The building frenzy and the amount of fast construction that characterize our environment today are quite questionable. Today’s modern man is constantly in search of quick gratification. The gaze of our commercial society is content with an illusory perfection that promises us instant satisfaction. The idyll of this world dominated by sensationalism, which relentlessly fuels our desire, represents a reduced decor of the complexity of our environment. So we live surrounded by places that flaunt their brazenness without restraint and remind us of their limitations through so-called enticing artifice. Day after day, this race for the extraordinary leads us away from what really makes our cities, our villages and our landscapes: the insignificant. If we disregard this false cosmetic beauty, the marginal is revealed as the raw material of our surroundings. Invisible and transparent, ordinary and banal, the trivial is raw and crude because it is honest and perceptible. We quickly turn away from it and show no interest in it at all. And yet we very rarely become aware of the importance of its role as an essential part of our daily lives or even try to understand the extent to which the trivial is the basis of our social, cultural and urban structures. But beyond this conformist rigidity, which tends to reduce our perception of reality, shouldn’t we embrace a new ambition that, precisely through the bland and the ordinary, can produce things that are extremely surprising and extraordinary because they are precisely unsuspected?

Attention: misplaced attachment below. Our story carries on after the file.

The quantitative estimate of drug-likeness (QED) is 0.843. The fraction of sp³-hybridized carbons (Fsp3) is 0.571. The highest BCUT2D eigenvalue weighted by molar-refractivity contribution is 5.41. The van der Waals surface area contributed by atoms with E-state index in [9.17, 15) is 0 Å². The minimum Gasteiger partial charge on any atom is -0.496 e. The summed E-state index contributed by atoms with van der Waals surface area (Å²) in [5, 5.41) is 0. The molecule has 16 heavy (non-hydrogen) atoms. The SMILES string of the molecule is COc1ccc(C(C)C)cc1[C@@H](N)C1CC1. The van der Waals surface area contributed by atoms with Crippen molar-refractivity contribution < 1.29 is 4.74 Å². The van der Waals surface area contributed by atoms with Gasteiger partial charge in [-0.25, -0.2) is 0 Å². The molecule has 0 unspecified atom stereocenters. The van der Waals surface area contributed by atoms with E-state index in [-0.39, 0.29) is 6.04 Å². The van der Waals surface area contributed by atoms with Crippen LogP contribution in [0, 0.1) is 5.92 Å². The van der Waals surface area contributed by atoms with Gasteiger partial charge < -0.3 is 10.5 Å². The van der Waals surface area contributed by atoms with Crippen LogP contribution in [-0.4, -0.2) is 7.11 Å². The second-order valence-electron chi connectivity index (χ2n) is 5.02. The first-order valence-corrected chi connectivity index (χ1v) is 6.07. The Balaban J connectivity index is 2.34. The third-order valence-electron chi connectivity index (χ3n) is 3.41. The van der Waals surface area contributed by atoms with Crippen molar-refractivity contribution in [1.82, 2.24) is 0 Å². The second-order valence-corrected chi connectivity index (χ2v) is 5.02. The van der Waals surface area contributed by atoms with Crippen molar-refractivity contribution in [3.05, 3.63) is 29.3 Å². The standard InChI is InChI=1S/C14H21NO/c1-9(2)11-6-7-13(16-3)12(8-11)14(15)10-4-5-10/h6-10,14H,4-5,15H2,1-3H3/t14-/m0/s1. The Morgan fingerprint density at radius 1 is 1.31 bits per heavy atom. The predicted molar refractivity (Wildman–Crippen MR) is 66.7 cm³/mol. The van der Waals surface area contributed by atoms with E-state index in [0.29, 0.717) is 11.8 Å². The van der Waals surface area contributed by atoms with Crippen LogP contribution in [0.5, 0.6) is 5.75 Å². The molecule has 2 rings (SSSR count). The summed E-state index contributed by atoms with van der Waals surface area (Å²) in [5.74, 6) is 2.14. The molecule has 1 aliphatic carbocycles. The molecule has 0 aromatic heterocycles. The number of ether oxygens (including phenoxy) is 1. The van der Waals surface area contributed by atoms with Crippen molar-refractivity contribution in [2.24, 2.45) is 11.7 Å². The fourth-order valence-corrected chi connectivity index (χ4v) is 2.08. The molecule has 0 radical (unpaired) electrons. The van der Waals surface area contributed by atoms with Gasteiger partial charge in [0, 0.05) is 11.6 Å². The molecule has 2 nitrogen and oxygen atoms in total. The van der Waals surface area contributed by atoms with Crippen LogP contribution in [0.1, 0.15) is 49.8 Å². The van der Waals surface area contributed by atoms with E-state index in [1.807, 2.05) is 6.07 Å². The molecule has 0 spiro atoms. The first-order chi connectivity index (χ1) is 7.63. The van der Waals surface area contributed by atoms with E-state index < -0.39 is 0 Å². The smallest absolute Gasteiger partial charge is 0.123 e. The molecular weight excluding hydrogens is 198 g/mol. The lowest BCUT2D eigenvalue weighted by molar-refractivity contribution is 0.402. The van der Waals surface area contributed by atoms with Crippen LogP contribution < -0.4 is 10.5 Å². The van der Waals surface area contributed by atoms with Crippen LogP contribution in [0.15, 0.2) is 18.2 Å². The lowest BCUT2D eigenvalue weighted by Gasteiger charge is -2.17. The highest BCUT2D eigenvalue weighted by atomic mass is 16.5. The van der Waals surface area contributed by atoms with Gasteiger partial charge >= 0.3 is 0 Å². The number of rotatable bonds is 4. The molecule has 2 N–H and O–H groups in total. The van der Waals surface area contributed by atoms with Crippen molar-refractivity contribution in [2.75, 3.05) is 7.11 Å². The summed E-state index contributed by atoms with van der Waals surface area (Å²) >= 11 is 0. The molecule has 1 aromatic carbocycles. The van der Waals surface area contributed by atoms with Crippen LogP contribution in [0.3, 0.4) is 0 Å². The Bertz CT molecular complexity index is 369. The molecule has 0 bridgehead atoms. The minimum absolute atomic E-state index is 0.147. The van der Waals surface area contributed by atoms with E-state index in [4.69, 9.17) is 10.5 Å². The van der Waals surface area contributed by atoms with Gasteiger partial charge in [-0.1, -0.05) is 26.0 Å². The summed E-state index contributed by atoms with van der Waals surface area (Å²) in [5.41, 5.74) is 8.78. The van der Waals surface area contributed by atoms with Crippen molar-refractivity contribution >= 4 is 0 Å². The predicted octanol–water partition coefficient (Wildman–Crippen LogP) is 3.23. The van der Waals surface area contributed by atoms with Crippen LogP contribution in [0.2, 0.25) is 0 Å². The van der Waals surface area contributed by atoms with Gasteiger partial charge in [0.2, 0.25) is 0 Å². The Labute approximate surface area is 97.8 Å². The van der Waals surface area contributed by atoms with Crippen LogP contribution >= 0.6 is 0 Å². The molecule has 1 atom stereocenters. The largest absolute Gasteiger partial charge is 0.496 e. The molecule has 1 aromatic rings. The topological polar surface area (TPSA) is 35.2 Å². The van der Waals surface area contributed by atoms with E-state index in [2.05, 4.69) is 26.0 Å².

“From diamonds nothing can be born, but from dung flowers are born” Fabrizio De Andre
The industrial area was built for a sole purpose: to serve us. Both connected to and isolated from the environment in which we live, this landscape, greatly altered by the hand of man, hides behind its strict fences the aggression and power that characterizes it. Well protected from any intrusion, an industrial area thus hardly lets the ruthlessness of its buildings shine through. Marked by the rationalisation and efficiency of its activity, an industrial area loses this coolness and sobriety as soon as the beginnings of a new use makes themselves felt. Nature takes over its ancestral place again and begins to expand, new values are gained or space is solemnly made for the city once more. Within these barricades, spaces emerge that are expressions of raw crudeness, whether through the huge, oversized scale of the buildings or the almost inhuman vastness of the surroundings. At night, these vast, endless expanses evoke a sublimity of absolute silence, but during the day they seem wild and terrifying. Whether they are fragile metal halls, monstrous steel machines or raw materials waiting to be transformed, they inspire us with their outrageous beauty. The surprise of this fact, which at the same time evokes a feeling of fear but also of great respect, makes us reflect on what we have always overlooked
A bird’s eye view is very abstract and unusual. It distances us from preconceptions and arouses our curiosity because of this new possible overview. This vantage point over an isolated industrial fortress offers an extraordinary opportunity to immerse ourselves in its intimacy. Through the complexity of these installations, we discover the immediacy of their clustered arrangement, which can evoke wonder of a modest but striking honesty. These examples show quite concretely how much the value of a subject depends only on the eyes of the beholder. And no matter what the nature of the subject, the splendour of an earnest and modest richness is just waiting to be brought to light under attentive eyes.